Ecumenical News International

Monday, January 19, 2009

Recent NGO Statements on Zimbabwe

Courtesy of the Zimbabwe Human Rights NGO Forum
On 14 January 2009, Amnesty International (AI) released a statement in which it harshly criticised the African Union’s inaction on Zimbabwe. AI said the African Leaders had squandered numerous opportunities to end the persecution of government critics.“They (the African Leaders) continue to be deaf to cries for help and have chosen to be unmoved by ongoing evidence of human suffering in the country,” said AI. The full statement is available via the following link;

Recently, the World Alliance for Citizen Participation (CIVICUS) released a report on of a visit CIVICUS undertook to Zimbabwe from 19-26 December 2008. The report details the worsening crisis in the country. Kumi Naidoo the Honorary President of CIVICUS who was part of the delegation to Zimbabwe noted that “/the situation in //Zimbabwe// is much worse than what is believed by Africans and citizens around the world alike//. //It has been a bleak Christmas, characterised by despair, desperation and destitution with a particularly devastating impact for women and children"//./ The full report is available on the following link;

Thursday, January 15, 2009

Mugabe 'to hold talks with rival'

Zimbabwe's opposition leader said he is due to hold talks with President Robert Mugabe "within this coming week" to try to resolve the political crisis. Morgan Tsvangirai said he was returning to Zimbabwe for the first time in two months, and said he was still committed to an "inclusive" government.
He described Mr Mugabe as "part of the problem but also part of the solution".

Wednesday, January 14, 2009

Health in Ruins - Man Made Disaster in Zimbabwe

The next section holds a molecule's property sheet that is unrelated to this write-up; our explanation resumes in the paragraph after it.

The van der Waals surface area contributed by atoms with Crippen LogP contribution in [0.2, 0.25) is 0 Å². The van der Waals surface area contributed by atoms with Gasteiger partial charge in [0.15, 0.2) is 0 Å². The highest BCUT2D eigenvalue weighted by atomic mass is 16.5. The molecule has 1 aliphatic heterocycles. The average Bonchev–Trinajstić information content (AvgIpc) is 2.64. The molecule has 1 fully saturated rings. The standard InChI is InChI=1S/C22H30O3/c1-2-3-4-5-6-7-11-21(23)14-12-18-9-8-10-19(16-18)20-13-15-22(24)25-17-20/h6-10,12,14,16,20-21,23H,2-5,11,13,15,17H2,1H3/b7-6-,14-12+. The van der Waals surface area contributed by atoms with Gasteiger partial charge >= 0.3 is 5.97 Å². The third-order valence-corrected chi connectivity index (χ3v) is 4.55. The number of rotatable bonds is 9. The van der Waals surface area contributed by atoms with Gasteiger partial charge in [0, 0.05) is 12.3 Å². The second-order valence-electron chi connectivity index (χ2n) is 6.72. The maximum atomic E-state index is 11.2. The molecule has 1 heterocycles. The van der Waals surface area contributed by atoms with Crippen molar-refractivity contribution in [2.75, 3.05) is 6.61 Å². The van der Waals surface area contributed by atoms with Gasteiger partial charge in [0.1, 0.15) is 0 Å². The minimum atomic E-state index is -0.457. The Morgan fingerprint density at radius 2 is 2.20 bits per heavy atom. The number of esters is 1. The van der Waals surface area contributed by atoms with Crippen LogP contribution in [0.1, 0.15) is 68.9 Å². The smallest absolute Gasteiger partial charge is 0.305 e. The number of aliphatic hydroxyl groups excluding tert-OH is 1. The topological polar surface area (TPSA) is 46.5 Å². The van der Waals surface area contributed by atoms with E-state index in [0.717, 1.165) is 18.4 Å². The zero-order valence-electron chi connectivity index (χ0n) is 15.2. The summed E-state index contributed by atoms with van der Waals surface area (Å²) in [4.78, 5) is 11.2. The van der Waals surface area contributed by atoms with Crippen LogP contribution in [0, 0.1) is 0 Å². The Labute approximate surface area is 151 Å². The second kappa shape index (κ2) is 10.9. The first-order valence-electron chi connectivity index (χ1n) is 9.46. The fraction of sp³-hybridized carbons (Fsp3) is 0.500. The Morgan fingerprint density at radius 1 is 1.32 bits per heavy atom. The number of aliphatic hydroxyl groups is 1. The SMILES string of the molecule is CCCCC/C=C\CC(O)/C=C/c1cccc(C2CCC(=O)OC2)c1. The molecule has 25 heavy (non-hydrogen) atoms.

Physicians for Human Rights

What happens when a government presides over the dramatic reversal of its population's access to food, clean water, basic sanitation, and healthcare? When government policies lead directly to the shuttering of hospitals and clinics, the closing of its medical school, and the beatings of health workers, are we to consider the attendant deaths and injuries as any different from those resulting from a massacre of similar proportions?
See full report on

Clinton hints at Obama’s policy on Africa in confirmation statement

Hillary Clinton’s statement to the senators at her confirmation hearing, required for appointment as the next Secretary of State in the Barack Obama presidency, gives a sneak preview at the direction that US foreign policy will take over the next four years.....
What becomes clear from the outset is that in respect of this continent, three trouble spots have become front and centre in the minds of the incoming administration; Zimbabwe, Democratic Republic of Congo and Somalia; cholera, rape and piracy run amok.
More on ....

Zimbabwe judge warns legal profession against criticisms

By: Kumbirai Mafunda.Harare:

Zimbabwe’s Judge President Rita Makarau on Monday threatened legal practitioners for allegedly criticizing decisions and judgments made by High Court judges.
Speaking at a function to mark the official opening of the 2009 legal year in Harare on Monday Makarau hit out at unnamed lawyers for publicly speaking out against judges’ judgments.

Zimbabwe: Appoint Neutral Interim Govt, Urges Ex-Clinton Aide

Zimbabwe’s Parliament, its only legitimately-elected body, should take the lead in resolving the country’s crisis by legislating for a non-partisan transitional government to rule for 18 months and plan new elections, writes Donald Steinberg, a former aide to President Bill Clinton of the United States.

More on ....

Tuesday, January 13, 2009

Clerics join Tutu in fasting for 'suffering people of Zimbabwe'

By Hans Pienaar Johannesburg,
12 January (ENI)--

Two clerics have joined Nobel Peace Prize laureate Desmond Tutu, the former Anglican archbishop of Cape Town, fasting in solidarity with the people of Zimbabwe, which faces a collapsing economic and political order and reports of a military alert amid fears of a coup.Tutu made a call for support for the fast on South Africa's Radio 702 on 11 January. Bishop Paul Verryn, who runs a refugee operation at the Central Methodist Church in downtown Johannesburg, South Africa, to which up to 4 million Zimbabweans have fled, announced he would also fast. They were joined by Pastor Raymond Motsi of the Bulawayo Baptist Church in Zimbabwe.Tutu said he was now fasting once a week. "If we would [only] have more people saying 'I will fast', maybe one day a week - just to identify myself with my sisters and brothers in Zimbabwe," said Tutu in his interview.